Due to its particularly high levels of Nitrogen oxide, diesel has been in the firing line for quite some time. ULSD (Ultra-Low Sulphur Diesel), the fuel which we purchase at the pumps, appeared to be the solution when it was launched in Hong Kong back in 2000, as it was a cleaner burning fuel, that weighed in significantly lower than the 50ppm that was requested off it. However, thanks to the NO emissions and the particularly damaging impacts it is having on the British environment, the decision was made by the UK government, to cease the sales of all ICE (internal combustion engine) vehicles by 20440. This means no new diesel or petrol cars will be sold after 20 years’ time. Due to this massive development, EVs (electric vehicles) saw a major increase in sales — four thousand per month in 2017. This figure is astounding consider four years previously there were only 3,500 annually.
With the British government rolling out their plans to halt the production, and the fact we all now have a renewed sense of environmental conscience, what does the future hold for the traditional fuel forms and is there day in the sun gone? Here, with Lookers, who offer car service plans, we examine the future of fuel.
The cost of fuel, for the past number of years, has existed as a major concern for every driver in the UK. Unlike are transatlantic cousins, we are failing to see a fall in the cost of fuel, and it is causing British families to really feel the pinch — often the most expensive part of the week when they roll up at the pumps.
Thanks to, what now feels like centuries old, Brexit negotiations and the UAE conflict, combined with the issue of emissions, fuel prices here in the UK have failed to level off for quite a considerable period of time now. The RAC have been monitoring these developments for the past few years. One of their fuel spokesmen Simon Williams commented, “both petrol and diesel are now at their highest points for man three years now, which is bound to be making a dent in household budgets”.
The RAC among other outlets and industry specialists have been campaigning for supermarkets to help drive down the price at the pumps, however, recent reports have suggested that fuel prices in the UK haven’t dropped a single penny in the past three months. The RAC noted that supermarkets account for 45 per cent of all the fuel sold in the UK, and neither Tesco, Sainsbury’s, Asda, or Morrisons have reduced prices since February 21st, 2019. Motoring Research similarly noted, that it is alarming when the major supermarkets, who people trust to offer value for money in regard to fuel, are being undercut by small retailers.
Speculation on Fuel Prices
Evidently the fuel prices will continue to fluctuate as the Brexit negotiations continue, but what does the end point spell for the UK? In January 2016, fuel prices fell to their lowest price since the financial crisis, after OPEC took the decision to increase the level of domestic fuel production in the UK. If the UK can increase their level of indigenous fuel production, then there might not be much concern in the way of costs. However, 38 per cent of the UK’s fuel is imported, placing considerable concerns in the mind of numerous critics throughout the country. After the Brexit vote, the value of the pound dropped immediately, 20 per cent against that of the dollar, causing fuel prices to rise by around 10 pence a litre. However, at this present moment in time, all we can do is speculate in relation to what will happen following the conclusion of the negotiations.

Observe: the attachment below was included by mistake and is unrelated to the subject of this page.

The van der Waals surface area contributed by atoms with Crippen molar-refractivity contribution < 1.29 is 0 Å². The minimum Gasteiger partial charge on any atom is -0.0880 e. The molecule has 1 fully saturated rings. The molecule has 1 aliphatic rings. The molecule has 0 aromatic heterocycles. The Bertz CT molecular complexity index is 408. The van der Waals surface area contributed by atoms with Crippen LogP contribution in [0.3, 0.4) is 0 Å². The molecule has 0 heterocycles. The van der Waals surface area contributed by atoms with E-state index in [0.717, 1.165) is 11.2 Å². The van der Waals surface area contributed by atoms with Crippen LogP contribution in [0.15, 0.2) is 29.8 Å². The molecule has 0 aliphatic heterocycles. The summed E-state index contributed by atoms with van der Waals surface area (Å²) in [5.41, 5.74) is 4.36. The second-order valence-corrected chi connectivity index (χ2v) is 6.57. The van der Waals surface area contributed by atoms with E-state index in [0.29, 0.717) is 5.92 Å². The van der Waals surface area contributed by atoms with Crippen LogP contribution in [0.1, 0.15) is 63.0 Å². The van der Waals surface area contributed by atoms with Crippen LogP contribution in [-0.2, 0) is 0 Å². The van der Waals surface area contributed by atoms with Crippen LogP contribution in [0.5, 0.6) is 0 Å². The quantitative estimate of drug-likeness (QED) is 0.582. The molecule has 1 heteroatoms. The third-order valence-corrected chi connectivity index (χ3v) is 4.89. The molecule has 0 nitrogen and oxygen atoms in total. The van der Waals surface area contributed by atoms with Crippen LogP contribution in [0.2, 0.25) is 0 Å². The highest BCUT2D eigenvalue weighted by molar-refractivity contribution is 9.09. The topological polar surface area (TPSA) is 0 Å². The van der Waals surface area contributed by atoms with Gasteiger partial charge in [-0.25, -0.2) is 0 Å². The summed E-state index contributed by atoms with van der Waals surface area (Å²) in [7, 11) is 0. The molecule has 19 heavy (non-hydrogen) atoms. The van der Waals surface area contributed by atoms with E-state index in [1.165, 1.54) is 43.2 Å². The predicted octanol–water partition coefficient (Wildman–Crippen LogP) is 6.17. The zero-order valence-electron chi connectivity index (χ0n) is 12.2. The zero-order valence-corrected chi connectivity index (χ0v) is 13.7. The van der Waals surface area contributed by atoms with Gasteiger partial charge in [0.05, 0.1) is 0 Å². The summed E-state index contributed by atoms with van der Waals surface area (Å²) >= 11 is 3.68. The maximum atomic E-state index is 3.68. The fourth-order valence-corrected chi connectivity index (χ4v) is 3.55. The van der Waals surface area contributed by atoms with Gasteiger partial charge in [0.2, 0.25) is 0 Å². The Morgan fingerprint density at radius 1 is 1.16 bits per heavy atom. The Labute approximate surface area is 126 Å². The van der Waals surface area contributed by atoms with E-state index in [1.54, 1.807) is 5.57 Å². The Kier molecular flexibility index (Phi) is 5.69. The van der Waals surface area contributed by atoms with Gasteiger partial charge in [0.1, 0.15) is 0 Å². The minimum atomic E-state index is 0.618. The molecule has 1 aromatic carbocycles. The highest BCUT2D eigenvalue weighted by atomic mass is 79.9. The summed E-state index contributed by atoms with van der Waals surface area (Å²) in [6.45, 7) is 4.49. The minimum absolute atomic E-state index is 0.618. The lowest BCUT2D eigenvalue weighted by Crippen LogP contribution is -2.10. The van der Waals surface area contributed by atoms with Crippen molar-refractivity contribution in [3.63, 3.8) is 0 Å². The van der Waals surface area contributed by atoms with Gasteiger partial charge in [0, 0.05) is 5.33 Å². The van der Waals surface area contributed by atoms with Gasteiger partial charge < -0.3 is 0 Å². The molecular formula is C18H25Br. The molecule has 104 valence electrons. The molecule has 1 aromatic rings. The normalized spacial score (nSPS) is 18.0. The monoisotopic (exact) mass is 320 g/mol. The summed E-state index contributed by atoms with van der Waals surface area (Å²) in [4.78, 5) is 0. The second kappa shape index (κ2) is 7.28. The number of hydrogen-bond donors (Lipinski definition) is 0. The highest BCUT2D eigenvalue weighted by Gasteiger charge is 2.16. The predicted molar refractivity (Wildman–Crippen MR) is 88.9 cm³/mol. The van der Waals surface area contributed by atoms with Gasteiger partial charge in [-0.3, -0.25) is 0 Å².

Following the major push on their development and since the exact point since we started to witness an increased presence of EVs on our roads, they have been the subject of major criticism, most of which hinged around the fact there wasn’t enough charging points. Thankfully, the combination of an increase in charging destinations throughout the UK, initiated by approximately 20 installation companies, and the development of the more achievable transitioning hybrid vehicles, the popularity has boomed.
Introduction of Rapid Charging Points
Since the start of 2018, BP have been placing a major emphasis on the introduction of ‘rapid’ charging points in their fuel stations. Tracing the route of major rivals Royal Dutch Shell, who invested heavily in the battery-powered vehicle market, BP is investing £3 million in Freewire Technologies, a US firm, who will provide charging units on their forecourts. These chargers will provide a half an hour boost and will only take up the same space as a motorcycle.
Through a multi-million-pound deal signed in 2017, InstaVolt are ensuring the installation of more than 3,000 charging points throughout the UK, including on the aforementioned forecourts. There have been further suggestions made that an instant charge should soon be available — charging an EV battery in the same time it would take to fill up an ICE vehicle with fuel.
BP Downstream’s Chief Executive Tufan Erginbilgic insinuated: “EV charging will undoubtedly become an important part of our business, but customer demand and the technologies available are still evolving.”
Growth in EV Market.. The end of fuel?
2018 was a record year for EV’s here in the UK, with almost 60,000 plug-ins being sold during the 12-month period from January to December. These figures are still dwarfed by the developments being made in China, who are making incredible inroads in terms of EVs on their highways. Although companies such as BP are keen to see significant growth in the EV market, they hope that it doesn’t seriously destruct the oil industry.
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